-hplot- and -hbar- for presentation graphics
Nicholas J. Cox, Durham University, UK
hplot and hbar are basic presentation graphics programs using
gph. Stata 6 is required. Driver programs have been written for
hplot and hbar automating various common tasks: cihplot
shows confidence intervals (calls up ci), tabhplot and
tabhbar display one- or two-dimensional tables of frequencies in
graph form (counting is done internally), and hbox uses hbar
to provide an alternative to graph, box. They are all downloadable
from the SSC-IDEAS archive.
hplot, for horizontally labelled plots, shows one horizontal line for
each observation included with one or more point symbols using a common
scale. It can produce a variety of plots, including
- W.S. Cleveland's dot charts or dot plots
- variations on them with continuous lines
- D.R. McNeil's horizontal parallel line plots
- displays of key quantities with/without confidence intervals
By default, data are on dotted lines with base zero that extend to the
maximum for each observation. If negative values are present, such dotted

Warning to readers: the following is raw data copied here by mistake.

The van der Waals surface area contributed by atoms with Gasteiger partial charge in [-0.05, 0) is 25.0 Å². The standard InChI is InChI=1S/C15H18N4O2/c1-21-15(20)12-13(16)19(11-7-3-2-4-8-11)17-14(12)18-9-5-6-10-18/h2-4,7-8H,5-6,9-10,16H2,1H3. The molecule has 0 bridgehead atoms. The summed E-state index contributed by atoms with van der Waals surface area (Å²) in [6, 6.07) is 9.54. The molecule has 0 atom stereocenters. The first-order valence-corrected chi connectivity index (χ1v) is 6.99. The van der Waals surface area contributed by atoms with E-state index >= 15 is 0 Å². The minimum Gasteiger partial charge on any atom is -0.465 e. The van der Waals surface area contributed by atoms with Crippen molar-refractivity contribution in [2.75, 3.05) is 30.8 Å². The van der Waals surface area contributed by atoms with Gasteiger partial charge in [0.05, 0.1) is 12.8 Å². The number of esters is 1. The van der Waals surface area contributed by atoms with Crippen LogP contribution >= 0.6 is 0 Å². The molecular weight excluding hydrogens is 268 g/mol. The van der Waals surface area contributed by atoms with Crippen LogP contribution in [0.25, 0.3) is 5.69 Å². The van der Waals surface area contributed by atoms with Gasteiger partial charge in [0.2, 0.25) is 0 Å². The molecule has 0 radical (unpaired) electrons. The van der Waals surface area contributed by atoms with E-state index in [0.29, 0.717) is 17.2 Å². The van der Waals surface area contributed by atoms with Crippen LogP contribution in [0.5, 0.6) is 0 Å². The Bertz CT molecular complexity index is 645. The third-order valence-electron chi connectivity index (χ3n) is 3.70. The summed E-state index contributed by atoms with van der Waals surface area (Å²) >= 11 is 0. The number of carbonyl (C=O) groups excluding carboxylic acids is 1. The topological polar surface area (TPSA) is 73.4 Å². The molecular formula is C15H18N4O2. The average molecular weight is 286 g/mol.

lines also extend to the minimum for each observation.
If grid option: horizontal dotted lines extend over whole data
If line option: horizontal continuous lines with base at
If range option: horizontal dotted or
continuous lines extend only over range of values for each observation.
If data allow, a different base may be forced using xscale().
The legend on left can be from a specified variable: it is right-justified
and should look readable up to about 30 observations.
The user can force extra gaps between lines and tune magnitude of those
gaps. Extra legends may be inserted in such gaps.
The order of lines can be controlled by sorting on any variable(s).
The standard symbol set of graph has been extended to include
vertical bars, arrows, and crosses.
The large title() may be put at the top of the graph.
The user may control font sizes.
hbar for horizontal bar charts has many of the same features as
Bars for different variables stacked with base at 0: optionally, bars may be
horizontal lines with or without vertical lines at either or both ends.
The shading set of graph has been extended to include empty
(unshaded) and invisible bars.
The user can tune the fraction of vertical space taken up by bars (1 means
Values may also be shown as text, either inside or outside bars.